I was impressed with the repair tool. You just highlight a screen portion and it uses surrounding content to remove the offending region. This works better than you would expect it would, but obviously it’s not flawless. I think the best way to characterize its accuracy is to say I was surprised at the output. The team say it uses the same repair engines that Pixelmator for Mac introduced in 3.2. It does take a good chunk of processing time and is one of the few instances where you have to wait for progress bars to complete.

Painting

This slideshow requires JavaScript.

Alongside the photo editor elements, Pixelmator also includes an array of brushes and shape tools so that you can actually draw works of art onto a blank canvas. Pixelmator includes support for pressure-sensitive Wacom Bluetooth styli, which is probably recommended if you want to do serious painting. Lacking one of these, I tried to make a pretty picture in ten minutes. You can see the results in the slideshow. Combining some shape layers and freeform brushes, I made a decent landscape very quickly. For a novice artist, I was happy with the resultant image and convinced that someone with better drawing talents could create fully-fledged art pieces with this app.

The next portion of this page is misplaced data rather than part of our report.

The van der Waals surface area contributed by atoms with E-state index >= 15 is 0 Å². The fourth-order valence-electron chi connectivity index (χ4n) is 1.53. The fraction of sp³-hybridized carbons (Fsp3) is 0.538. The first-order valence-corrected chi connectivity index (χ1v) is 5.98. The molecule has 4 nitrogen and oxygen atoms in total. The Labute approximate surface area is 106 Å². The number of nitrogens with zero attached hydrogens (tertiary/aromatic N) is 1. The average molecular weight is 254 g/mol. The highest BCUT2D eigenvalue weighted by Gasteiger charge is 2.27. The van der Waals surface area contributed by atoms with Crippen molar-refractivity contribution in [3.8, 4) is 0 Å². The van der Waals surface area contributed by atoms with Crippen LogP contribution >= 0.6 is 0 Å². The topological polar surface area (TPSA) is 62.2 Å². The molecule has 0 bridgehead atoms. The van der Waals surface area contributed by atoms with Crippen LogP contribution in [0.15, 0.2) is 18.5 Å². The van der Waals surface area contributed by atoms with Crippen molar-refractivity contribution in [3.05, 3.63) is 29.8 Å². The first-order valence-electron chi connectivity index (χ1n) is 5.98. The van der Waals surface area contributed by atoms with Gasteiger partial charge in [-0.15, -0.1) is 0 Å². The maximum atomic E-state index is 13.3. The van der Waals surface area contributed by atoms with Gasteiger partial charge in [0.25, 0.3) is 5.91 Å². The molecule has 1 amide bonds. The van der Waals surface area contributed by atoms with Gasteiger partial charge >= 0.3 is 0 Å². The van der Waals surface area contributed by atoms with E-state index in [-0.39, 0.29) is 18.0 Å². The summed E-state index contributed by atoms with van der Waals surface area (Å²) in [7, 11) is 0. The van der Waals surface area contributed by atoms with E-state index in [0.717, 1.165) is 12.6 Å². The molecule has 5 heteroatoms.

Color Adjustments

This is what most serious photographers will use the most, to tweak color balance and hues. When opening color adjustments, a new sidebar docks to the side of the screen. You can adjust white balance, color temperature and even manipulate a color curves graph directly, adding control points as necessary. A live histogram is also presented showing an accurate up-to-date graphical representation of the photo’s colors. This mode is very competitive with desktop apps in terms of its feature set and I can see professional users download Pixelmator just for on-the-go color correction.

Templates